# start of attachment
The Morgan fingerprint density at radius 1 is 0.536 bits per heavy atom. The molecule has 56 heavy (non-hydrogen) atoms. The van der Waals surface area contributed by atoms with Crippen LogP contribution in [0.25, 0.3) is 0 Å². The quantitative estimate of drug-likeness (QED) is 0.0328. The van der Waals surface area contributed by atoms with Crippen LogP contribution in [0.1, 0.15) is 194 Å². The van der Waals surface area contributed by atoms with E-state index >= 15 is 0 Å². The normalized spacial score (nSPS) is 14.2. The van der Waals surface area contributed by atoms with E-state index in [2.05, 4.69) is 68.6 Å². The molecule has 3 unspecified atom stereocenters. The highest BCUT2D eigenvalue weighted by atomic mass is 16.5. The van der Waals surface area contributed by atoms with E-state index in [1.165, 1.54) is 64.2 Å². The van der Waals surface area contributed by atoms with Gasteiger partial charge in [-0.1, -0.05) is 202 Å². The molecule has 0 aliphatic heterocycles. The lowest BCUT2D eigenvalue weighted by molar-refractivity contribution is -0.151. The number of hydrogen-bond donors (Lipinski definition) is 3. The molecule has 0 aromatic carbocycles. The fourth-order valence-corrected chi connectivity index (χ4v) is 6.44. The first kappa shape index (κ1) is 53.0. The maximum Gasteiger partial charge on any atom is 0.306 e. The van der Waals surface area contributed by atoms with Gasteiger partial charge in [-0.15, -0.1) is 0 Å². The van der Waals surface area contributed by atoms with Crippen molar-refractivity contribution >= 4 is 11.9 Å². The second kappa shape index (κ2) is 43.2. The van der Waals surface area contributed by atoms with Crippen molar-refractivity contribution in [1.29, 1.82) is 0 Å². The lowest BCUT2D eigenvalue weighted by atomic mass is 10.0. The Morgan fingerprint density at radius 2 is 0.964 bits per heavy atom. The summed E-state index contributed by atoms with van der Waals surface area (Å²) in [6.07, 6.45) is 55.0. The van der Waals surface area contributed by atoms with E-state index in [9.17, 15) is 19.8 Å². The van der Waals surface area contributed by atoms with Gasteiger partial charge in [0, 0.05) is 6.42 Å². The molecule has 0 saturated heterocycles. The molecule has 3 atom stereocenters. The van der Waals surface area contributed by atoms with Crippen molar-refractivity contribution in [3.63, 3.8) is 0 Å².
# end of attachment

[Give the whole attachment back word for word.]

The Morgan fingerprint density at radius 1 is 0.536 bits per heavy atom. The molecule has 56 heavy (non-hydrogen) atoms. The van der Waals surface area contributed by atoms with Crippen LogP contribution in [0.25, 0.3) is 0 Å². The quantitative estimate of drug-likeness (QED) is 0.0328. The van der Waals surface area contributed by atoms with Crippen LogP contribution in [0.1, 0.15) is 194 Å². The van der Waals surface area contributed by atoms with E-state index >= 15 is 0 Å². The normalized spacial score (nSPS) is 14.2. The van der Waals surface area contributed by atoms with E-state index in [2.05, 4.69) is 68.6 Å². The molecule has 3 unspecified atom stereocenters. The highest BCUT2D eigenvalue weighted by atomic mass is 16.5. The van der Waals surface area contributed by atoms with E-state index in [1.165, 1.54) is 64.2 Å². The van der Waals surface area contributed by atoms with Gasteiger partial charge in [-0.1, -0.05) is 202 Å². The molecule has 0 aliphatic heterocycles. The lowest BCUT2D eigenvalue weighted by molar-refractivity contribution is -0.151. The number of hydrogen-bond donors (Lipinski definition) is 3. The molecule has 0 aromatic carbocycles. The fourth-order valence-corrected chi connectivity index (χ4v) is 6.44. The first kappa shape index (κ1) is 53.0. The maximum Gasteiger partial charge on any atom is 0.306 e. The van der Waals surface area contributed by atoms with Gasteiger partial charge in [-0.15, -0.1) is 0 Å². The van der Waals surface area contributed by atoms with Crippen molar-refractivity contribution >= 4 is 11.9 Å². The second kappa shape index (κ2) is 43.2. The van der Waals surface area contributed by atoms with Crippen molar-refractivity contribution in [1.29, 1.82) is 0 Å². The lowest BCUT2D eigenvalue weighted by atomic mass is 10.0. The Morgan fingerprint density at radius 2 is 0.964 bits per heavy atom. The summed E-state index contributed by atoms with van der Waals surface area (Å²) in [6.07, 6.45) is 55.0. The van der Waals surface area contributed by atoms with E-state index in [9.17, 15) is 19.8 Å². The van der Waals surface area contributed by atoms with Gasteiger partial charge in [0, 0.05) is 6.42 Å². The molecule has 0 saturated heterocycles. The molecule has 3 atom stereocenters. The van der Waals surface area contributed by atoms with Crippen molar-refractivity contribution in [3.63, 3.8) is 0 Å².